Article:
Real Talk

Once Upon A Shop: Mystery Shopping Back in the Day

We’ve all heard the stories about how things were back in the day. Before cell phones, computers, even remote controlled TVs. For some, it might feel like just yesterday but there certainly were some stark differences compared to today. If you’re new to mystery shopping, you might not have heard what our back in the day looked like.

The term “mystery shopping” was coined in the 1940s. However, it wasn’t until the 1970s that mystery shopping really began to take root. New technology and an increased focus on the customer experience didn’t just change consumerism, it changed mystery shopping right along with it.

So let’s take a trip down memory lane and jump right into what mystery shopping used to look like…

Target Shops
Restaurants, bars and movie theaters were the most commonly shopped. Often, these services were the most dependent on customer satisfaction and the value of mystery shopping became quickly apparent. Today, though, consumer industries far and wide see the value in mystery shopping. From pet care to valet parking, the horizons of mystery shopping haven’t just broadened, they’re limitless.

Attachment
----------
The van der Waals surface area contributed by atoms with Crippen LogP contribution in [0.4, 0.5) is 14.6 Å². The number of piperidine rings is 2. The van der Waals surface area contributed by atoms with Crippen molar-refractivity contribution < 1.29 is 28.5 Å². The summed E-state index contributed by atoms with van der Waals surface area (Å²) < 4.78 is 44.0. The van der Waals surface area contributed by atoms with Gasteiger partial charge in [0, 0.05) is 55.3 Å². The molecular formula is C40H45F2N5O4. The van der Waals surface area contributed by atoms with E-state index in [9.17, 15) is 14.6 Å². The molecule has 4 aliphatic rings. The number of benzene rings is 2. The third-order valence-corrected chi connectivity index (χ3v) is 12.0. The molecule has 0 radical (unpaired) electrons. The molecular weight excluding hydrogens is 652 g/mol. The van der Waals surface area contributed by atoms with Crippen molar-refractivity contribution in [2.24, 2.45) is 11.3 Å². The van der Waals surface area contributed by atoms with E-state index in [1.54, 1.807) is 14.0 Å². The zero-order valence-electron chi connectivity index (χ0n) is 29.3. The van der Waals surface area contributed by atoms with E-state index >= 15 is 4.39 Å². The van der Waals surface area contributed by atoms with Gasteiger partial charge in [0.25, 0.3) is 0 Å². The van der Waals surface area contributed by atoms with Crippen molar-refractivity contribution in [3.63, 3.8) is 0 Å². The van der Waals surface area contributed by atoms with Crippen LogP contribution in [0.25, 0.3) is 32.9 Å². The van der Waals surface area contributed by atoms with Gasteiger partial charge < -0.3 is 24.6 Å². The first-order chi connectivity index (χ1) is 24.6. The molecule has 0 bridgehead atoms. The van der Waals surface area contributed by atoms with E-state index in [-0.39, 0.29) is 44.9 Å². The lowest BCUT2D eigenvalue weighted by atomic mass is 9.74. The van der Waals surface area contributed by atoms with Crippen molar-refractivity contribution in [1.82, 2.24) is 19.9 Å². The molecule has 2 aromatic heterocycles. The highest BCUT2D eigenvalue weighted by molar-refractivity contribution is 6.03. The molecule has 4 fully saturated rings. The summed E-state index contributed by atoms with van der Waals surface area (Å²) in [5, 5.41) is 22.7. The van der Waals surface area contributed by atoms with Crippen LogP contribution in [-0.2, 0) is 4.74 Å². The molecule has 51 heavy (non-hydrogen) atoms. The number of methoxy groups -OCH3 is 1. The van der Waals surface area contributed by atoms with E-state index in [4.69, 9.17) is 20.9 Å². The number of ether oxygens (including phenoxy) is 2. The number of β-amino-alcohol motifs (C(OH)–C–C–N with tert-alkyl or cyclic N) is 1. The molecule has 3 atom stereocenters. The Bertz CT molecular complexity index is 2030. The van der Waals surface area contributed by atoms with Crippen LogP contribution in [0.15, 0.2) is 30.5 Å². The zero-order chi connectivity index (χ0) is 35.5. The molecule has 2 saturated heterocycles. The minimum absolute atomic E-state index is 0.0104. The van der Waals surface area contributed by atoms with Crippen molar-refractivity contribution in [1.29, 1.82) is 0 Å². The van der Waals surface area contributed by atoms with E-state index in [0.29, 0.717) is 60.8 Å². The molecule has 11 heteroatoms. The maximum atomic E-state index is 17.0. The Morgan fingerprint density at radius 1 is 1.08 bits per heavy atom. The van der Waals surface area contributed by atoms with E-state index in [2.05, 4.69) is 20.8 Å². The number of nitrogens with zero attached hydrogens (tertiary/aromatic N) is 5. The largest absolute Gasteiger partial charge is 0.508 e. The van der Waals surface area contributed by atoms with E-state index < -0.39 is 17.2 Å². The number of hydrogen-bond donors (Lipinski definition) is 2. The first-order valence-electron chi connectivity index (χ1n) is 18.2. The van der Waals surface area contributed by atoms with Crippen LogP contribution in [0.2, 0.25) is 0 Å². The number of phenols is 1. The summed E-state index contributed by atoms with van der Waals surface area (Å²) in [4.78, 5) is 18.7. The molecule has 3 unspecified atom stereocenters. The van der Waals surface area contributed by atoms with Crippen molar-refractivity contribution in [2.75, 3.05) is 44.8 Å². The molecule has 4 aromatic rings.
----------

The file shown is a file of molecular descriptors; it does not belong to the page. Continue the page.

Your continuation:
Shop Assignments

Prior to the Internet and personal computers, assignments were made via telephone. And without answering or fax machines, schedulers worked days and evenings in order to call shoppers for availability and verbally give addresses and details. The reports were then mailed to shoppers for completion and mailed back to the company, a process that typically took about a week to complete.

Reporting Procedures

Reports were often up to 10 pages long and had to be handwritten because their format usually couldn’t be completed on a standard typewriter. Shoppers typically spent an hour or two completing a report. Account managers would then take over, often deciphering the more creative penmanships to prepare reports for clients. And remember – no internet, no personal computers. Any shopper questions about reports had to be answered by phone, day or evening.

Proof of Visits

When shoppers mailed back reports, proof of visits had to be included since taking pictures wasn’t possible. For instance, if you mystery shopped a movie theater, along with your receipts, you usually had to submit an empty popcorn bag along with the bottom of the medium size paper cup from your soft drink to verify your concession purchase. The messiness of those submissions along with handwritten reports surely tested the resolve of those early report editors and processors.

Payment Processing

Shoppers were all paid by checks sent through regular mail. There was no direct deposit, companies like PayPal, or electronic fund transfer options. Waiting as patiently as possible was the name of the game, that and frequently checking the mailbox.

Mystery shopping has evolved greatly over the years, much of this evolution due to changing technology. Of course, even if we experienced the mystery shopping of yesteryear firsthand, it’s still amazing to see just how much things have changed. More unbelievable yet, with the rate of new technology you might be doing your own walk down mystery shopping’s memory lane in just a few years time. We can’t wait to see what’s next.